Touchdraw is a vector graphics app for iPad which I use to design quilts, blog headers, buttons and to draw up templates and quilt assembly diagrams. I have done previous Touchdraw tutorials which you can find if you put Touchdraw into the search box on the right side bar of my blog.
Today's Touchdraw tutorial is not about making pretty pictures but about starting with some geometry and ending up with some EPP templates. Mandy has been making beautiful little mini EPP dresden plates. Justine asked for some little mini EPP templates for something she was working on. She wanted to make a mini EPP 12 leaf dresden and Jon from Touchdraw for iPad has come to the rescue to take us through the process step by step. I use the same technique to draw up all my templates - i.e. draw the outline of the geometric shapes first and then convert those into actual shapes which are then printable as templates.
1. Draw a circle.
2. Draw one vertical radius.
3. Draw three more radiuses or radii if you like a fancy latin plural.
4. Select all 4 of the lines you just drew and copy them. Use the "Group" command to group all of the lines together. Copy the grouped object to the clipboard (but do not paste yet). Use the function key feature and drag the rotation handle down 15 degrees. With the function key feature enabled, it will rotate the shape in increments of 15 degrees, which is exactly what we want since your target wedge shape has 12 pies in it, each 30 degrees.
5. Use the "Ungroup" command to ungroup the 4 lines. Use the "Paste in Place" command to paste in another group of lines:
6. Rotate this group 45 degrees. Ungroup this group of 4 lines.
7. Use the "Paste in Place" command to paste in another group of lines. Rotate this group -15 (otherwise known as 345) degrees. Ungroup this group of 4 lines. You should now have a perfect pie that looks like this.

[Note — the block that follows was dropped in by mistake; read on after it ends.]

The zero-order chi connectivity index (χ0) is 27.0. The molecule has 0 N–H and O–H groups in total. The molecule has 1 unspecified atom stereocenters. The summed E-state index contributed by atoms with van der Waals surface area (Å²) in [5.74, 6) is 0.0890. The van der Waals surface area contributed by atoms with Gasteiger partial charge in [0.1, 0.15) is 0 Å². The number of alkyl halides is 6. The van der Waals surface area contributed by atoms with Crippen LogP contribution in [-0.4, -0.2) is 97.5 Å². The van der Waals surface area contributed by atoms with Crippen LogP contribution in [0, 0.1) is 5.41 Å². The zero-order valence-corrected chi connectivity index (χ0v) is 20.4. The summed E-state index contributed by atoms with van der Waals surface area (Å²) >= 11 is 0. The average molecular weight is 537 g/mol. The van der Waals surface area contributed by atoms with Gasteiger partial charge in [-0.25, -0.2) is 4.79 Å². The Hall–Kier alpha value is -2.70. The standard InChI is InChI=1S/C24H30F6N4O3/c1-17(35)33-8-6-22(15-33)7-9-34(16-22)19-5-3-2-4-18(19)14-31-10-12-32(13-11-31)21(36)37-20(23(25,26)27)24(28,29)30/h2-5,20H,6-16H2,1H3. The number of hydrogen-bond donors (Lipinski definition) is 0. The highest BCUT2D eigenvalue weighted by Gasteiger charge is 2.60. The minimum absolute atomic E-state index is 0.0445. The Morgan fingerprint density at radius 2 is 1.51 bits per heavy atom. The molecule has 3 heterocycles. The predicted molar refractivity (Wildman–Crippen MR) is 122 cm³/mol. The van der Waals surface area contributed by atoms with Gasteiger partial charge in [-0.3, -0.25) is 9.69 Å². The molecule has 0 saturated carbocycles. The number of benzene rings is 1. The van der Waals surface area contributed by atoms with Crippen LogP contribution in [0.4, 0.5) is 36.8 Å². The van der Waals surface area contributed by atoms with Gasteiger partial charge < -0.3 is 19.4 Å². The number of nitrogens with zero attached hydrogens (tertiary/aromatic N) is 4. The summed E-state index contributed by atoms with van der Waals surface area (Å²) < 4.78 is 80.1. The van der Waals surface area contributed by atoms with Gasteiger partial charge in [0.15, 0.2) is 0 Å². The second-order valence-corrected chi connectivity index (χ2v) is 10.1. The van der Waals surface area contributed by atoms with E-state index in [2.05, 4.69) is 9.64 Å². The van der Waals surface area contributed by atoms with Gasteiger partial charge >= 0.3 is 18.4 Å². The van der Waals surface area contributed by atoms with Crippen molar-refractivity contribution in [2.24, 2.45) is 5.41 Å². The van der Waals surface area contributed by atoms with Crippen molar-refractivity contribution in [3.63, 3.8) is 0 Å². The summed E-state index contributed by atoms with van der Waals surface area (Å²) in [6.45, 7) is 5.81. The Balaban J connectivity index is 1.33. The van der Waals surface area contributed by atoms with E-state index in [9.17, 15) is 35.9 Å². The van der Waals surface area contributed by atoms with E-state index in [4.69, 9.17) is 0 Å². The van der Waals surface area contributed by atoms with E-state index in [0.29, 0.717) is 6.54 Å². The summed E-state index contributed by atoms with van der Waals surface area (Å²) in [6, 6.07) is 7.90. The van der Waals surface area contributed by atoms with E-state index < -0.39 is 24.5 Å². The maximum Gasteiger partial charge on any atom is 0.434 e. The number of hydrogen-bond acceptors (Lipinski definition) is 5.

8. Now, since TouchDraw has a "snap to line" command which will allow you to snap to the ends or midpoint of a line, you should be able to draw lines to make perfect sized wedges since they will snap to lines we drew in earlier steps. Note: To make sure that the "Snap to Grid" doesn't interfere, you should turn it off temporarily.
9. After a drawing a few more lines, we should end up with this.
10. Select the circle and delete it to give us our final shape:
11. Now I want to add the little points on top of the wedges. With the "path" tool, draw a rough triangle above top/center wedge: (Note: It doesn't have to be perfect).
12. Drag the lower left handle so that it "snaps" to one corner of the wedge.
13. Drag the other handle to that it "snaps" to the other corner of the wedge.
14. Turn "Snap to Grid" back on. Drag the top handle the position you want it.
16. Copy the top wedge to the clipboard. Use the "Paste in Place" command to paste the top wedge shape 11 more times. (Note: It should look slightly bold with all of the shapes drawn over each other).
19. Next add the dresden circle in the middle as a guide for that end of the templates.
21. You can then zoom right in and move each corner of the shape exactly into place so that a perfect template is created.
22. Next add a slightly larger circle for your central template.
23. You can then copy the two template shapes and paste them into a new drawing and duplicate the dresden leaves as needed. I draw a rectangle about 1" smaller than my printer paper and arrange the shapes within that rectangle which you can then print out and use for a template set.